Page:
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Let's talk about hibiscus this week. Over the weekend, I told the story of how I saved my prized hibiscus from a viral disease in the plant's root system. If you want to know the remedy, hook up with us on Facebook. By the start of Saturday's radio show, I will also provide my recipe for preventing the soil virus in future hibiscus.
Before we do that, I want to highlight that particular variety of hibiscus and a few others that are fascinating in their color, ruffle, etc. Hibiscus can be more than simple yellows, reds or pinks in landscapes. There are unusual hybrids becoming more available at retail garden centers. I think these are worth the care and mollycoddling during the winter months to produce spectacular blooms that will last almost 8 months out of the year.
This introduction to more than just the standard-colored hibiscus coincides with our GardenLine appearance this Saturday at one of the most renowned tropical nurseries of our time, Maas Nursery in Seabrook. I'll give you more details on the appearance later. First, let me introduce you to a few of the aforementioned hibiscus.
Mine is known as the Windjammer. It's not readily available yet, but that day is coming. In the meantime, check out this lineup of unusual and equally fascinating hibiscus available at Maas this weekend.
Gold Rain Exotic
If you want more distinctive hibiscus, make your way to an upcoming American Hibiscus Society show in our area. In fact, one happened in Pasadena last week and prompted me to write this week's email tip.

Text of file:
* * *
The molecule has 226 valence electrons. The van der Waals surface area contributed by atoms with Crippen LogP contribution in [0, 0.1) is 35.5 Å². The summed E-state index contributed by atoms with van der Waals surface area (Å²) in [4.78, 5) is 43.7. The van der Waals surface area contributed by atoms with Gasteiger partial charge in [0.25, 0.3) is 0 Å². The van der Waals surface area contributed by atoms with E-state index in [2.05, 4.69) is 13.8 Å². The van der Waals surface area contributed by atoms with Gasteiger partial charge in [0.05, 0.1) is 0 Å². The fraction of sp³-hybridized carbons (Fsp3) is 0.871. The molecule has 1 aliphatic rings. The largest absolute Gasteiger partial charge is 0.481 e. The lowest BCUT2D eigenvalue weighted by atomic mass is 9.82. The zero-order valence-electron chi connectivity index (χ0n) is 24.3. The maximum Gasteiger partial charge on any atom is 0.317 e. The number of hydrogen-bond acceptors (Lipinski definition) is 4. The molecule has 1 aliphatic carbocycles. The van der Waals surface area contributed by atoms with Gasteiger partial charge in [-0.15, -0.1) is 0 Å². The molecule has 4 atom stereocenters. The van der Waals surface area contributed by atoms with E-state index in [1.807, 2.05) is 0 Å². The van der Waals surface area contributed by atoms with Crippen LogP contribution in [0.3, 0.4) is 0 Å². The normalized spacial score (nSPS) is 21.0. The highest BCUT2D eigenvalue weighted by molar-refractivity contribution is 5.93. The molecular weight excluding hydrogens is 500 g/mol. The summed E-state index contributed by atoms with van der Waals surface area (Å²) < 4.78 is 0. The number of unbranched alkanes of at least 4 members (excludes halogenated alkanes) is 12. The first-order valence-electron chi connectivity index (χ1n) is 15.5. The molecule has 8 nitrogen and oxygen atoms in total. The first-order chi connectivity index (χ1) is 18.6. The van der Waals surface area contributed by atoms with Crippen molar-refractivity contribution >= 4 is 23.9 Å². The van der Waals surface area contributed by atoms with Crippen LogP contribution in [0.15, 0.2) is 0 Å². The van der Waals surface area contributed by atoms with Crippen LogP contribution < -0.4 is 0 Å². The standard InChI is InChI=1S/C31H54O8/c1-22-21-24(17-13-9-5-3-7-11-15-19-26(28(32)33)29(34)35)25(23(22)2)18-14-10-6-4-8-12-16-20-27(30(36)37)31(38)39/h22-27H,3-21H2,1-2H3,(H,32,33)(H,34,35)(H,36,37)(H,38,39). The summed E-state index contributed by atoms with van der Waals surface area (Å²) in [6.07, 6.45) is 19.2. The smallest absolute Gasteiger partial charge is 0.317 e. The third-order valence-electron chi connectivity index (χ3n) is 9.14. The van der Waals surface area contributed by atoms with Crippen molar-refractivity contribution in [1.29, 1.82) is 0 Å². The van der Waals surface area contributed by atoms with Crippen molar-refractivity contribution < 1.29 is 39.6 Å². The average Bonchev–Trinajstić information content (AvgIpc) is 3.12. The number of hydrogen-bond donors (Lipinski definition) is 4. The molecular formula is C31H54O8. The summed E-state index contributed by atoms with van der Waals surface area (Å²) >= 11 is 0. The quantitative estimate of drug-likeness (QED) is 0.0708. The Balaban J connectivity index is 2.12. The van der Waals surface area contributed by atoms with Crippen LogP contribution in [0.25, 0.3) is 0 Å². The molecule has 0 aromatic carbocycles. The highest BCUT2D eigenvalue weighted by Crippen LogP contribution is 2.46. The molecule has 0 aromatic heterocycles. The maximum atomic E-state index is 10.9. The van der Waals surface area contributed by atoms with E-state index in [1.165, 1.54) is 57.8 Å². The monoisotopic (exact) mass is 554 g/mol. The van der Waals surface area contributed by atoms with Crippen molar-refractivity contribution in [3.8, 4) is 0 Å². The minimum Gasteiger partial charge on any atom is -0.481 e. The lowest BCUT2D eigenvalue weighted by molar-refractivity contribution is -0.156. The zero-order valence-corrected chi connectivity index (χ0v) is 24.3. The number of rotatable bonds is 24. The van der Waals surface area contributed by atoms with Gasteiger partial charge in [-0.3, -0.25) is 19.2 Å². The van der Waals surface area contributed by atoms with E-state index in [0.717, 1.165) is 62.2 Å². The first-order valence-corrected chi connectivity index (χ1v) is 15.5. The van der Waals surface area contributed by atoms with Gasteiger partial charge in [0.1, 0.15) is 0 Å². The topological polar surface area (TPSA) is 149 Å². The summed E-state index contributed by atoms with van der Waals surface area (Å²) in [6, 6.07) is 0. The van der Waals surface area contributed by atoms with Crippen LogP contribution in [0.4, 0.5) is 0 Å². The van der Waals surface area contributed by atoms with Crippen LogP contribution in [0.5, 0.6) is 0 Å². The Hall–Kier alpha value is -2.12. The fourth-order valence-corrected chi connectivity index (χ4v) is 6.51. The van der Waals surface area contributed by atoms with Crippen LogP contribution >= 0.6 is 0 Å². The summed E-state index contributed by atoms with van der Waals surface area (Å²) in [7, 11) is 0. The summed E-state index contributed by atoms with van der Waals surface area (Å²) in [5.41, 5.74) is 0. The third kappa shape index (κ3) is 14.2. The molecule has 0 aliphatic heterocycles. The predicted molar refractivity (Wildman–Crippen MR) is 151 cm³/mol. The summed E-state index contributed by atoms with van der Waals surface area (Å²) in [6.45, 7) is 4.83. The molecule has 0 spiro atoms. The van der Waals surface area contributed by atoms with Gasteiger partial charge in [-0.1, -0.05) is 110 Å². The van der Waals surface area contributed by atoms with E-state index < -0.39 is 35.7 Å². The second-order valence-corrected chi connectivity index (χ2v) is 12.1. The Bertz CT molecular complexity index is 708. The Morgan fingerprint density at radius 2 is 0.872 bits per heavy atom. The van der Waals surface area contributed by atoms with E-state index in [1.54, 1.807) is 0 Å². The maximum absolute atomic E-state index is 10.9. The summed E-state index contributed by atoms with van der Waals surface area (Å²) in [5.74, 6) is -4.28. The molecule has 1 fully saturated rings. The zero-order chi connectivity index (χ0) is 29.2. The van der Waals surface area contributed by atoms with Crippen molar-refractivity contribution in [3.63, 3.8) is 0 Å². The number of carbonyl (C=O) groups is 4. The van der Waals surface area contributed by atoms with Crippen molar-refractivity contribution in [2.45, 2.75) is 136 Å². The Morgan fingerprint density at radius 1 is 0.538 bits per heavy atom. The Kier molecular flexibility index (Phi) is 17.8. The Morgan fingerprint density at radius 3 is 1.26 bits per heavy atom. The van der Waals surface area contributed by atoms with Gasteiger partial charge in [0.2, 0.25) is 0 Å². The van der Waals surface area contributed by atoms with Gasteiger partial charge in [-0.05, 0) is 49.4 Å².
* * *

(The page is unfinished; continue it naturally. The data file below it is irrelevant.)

Here's a list of upcoming shows from some hibiscus society experts:
Gardenline Appearance Saturday at Maas Nursery
If you would like to buy an unusual hibiscus and you can't wait until the end of April, come see us this Saturday at Maas Nursery, 5511 Toddville Rd., Seabrook, Tx. We will be there from 11 a.m. to 1 p.m., plus we are giving away various Microlife Fertilizer products.
If you've never been to Maas, it's worth the trip no matter where you're coming from. Visit their website and check the maps on how to get there. This is an 8-acre, eclectic gardening paradise filled with those unusual tropicals that work in this region, plus all kinds of garden art and every imaginable potting container in the world.
The words "In the world" are key here. They import remarkable items not just from Mexico but South America, Asia and the Far East. Plus, if you've not been to their new outdoor amphitheater for classes and appearances like this, you've got to come see us from 11 a.m. to 1 p.m. this Saturday. Everyone in attendance at the start of the show will get one of our new Lemmonhead shirts for being there and on-time.